Substitutes for eggs is one of the most popular baking questions I get for every recipe I post! I realise that a lot of you do not consume eggs for various reasons, dietary or otherwise, which is why I try to include so many eggless recipes on my blog. Eggs are an essential ingredient in most baking recipes, however, they can be replaced with ingredients like Greek yogurt, condensed milk, flax egg, mashed bananas etc. However, not every substitute works as a standard for all recipes. So, you need to experiment in your kitchen to see what works best. Like you cannot replace eggs with mashed bananas in a macaroons recipe, haha!
It is also important that you keep in mind the quantity of eggs you are replacing and keep it in accordance to the substitute. Normally, I would suggest that for every egg that you replace, you either add ¼ cup or 4 tbsp of the corresponding substitute ingredient. To know more, why don’t you read my post on Egg substitutes in Baking?
Can I substitute whole wheat for all purpose flour?
While whole wheat flour can be easily replaced with all purpose flour, or maida, in all my recipes, it is not so simple the other way around. The germ and bran in whole wheat absorb more water, making baked goods denser and more crumbly. In cakes, where you need that light, fluffy and airy texture, you must stick to using all purpose flour.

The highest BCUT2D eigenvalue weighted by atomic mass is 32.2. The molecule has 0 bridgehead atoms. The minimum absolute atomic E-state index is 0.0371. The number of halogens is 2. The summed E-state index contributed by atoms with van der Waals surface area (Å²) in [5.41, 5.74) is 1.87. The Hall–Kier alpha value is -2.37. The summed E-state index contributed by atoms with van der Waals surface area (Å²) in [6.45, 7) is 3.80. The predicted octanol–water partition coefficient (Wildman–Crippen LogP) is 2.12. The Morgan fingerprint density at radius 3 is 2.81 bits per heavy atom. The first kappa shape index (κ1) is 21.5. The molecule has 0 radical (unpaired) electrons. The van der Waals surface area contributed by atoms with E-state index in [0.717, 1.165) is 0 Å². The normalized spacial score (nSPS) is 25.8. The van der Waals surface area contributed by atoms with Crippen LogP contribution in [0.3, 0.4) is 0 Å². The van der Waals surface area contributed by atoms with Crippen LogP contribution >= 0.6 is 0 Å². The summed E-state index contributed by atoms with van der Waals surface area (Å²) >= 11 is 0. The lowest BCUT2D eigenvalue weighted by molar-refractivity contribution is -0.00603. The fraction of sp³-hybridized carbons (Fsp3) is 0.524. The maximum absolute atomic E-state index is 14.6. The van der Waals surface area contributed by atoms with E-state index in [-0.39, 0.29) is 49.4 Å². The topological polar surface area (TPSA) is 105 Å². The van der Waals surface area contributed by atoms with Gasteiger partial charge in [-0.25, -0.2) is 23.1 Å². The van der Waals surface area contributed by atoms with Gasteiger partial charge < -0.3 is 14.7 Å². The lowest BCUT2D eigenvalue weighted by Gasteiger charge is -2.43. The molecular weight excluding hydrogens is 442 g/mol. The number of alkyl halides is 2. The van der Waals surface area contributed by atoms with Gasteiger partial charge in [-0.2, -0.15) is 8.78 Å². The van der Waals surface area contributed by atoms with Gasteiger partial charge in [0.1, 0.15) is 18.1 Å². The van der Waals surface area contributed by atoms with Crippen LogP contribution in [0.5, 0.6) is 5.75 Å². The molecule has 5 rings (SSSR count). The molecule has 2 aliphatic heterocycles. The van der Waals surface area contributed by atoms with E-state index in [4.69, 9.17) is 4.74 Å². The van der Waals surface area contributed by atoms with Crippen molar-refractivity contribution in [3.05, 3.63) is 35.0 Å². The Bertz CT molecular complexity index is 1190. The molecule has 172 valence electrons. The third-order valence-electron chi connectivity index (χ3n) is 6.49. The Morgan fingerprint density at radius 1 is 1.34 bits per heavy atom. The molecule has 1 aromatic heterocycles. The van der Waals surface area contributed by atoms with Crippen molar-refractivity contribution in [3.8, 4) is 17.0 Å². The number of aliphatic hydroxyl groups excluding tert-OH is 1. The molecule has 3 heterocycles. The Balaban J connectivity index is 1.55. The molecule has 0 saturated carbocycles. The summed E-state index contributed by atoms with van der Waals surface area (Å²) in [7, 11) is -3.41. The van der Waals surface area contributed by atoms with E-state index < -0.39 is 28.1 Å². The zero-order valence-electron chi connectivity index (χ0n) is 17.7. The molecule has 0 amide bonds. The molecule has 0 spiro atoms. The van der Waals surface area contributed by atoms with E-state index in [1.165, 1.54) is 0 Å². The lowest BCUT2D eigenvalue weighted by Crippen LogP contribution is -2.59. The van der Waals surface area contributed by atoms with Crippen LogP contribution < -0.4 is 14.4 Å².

I don’t have a stand mixer, can I still make this?
While a stand mixer definitely makes the job so much easier, you compulsorily do not need to invest in one to create delicious, stunning desserts. A stand mixer is quick and efficient, but a balloon whisk or a wooden spoon too can do a pretty good job. You’ll have to strain your muscles quite a bit to achieve the desired results though, haha! I suggest investing in a simple electric hand mixer, if not a stand mixer. It is extremely useful and versatile and would make baking seem almost effortless!
My cake sunk upon taking out of the oven and is gooey in the middle, what went wrong?
Yes, the cake is definitely under baked. Even if a cake has a perfect golden brown edge and nice looking crust, but still sinks in the middle, you didn’t bake it for long enough. The cake should have a springy texture, not a gooey one. If you are unsure of whether the cake is baked through, try doing the touch tests. When poked, the center of a perfectly baked cake springs back. If yours doesn’t, bake it till it does! You can also insert a wooden skewer or a toothpick in the center of the cake. If it comes out clean, your cake it ready! Another off the list of most frequently asked baking questions.
Can I substitute oil for butter?
Generally speaking, no. Butter cannot always be replaced with oil in baking recipes. Oil lacks butter’s essential quality to be whipped. Butter is also essential in contributing to the flaky texture of pie and tart dough. You also can not replace butter with oil in cookie recipes. That will ruin the cookie dough texture and your cookies will spread too much. They will also not firm up because oil doesn’t set like butter does.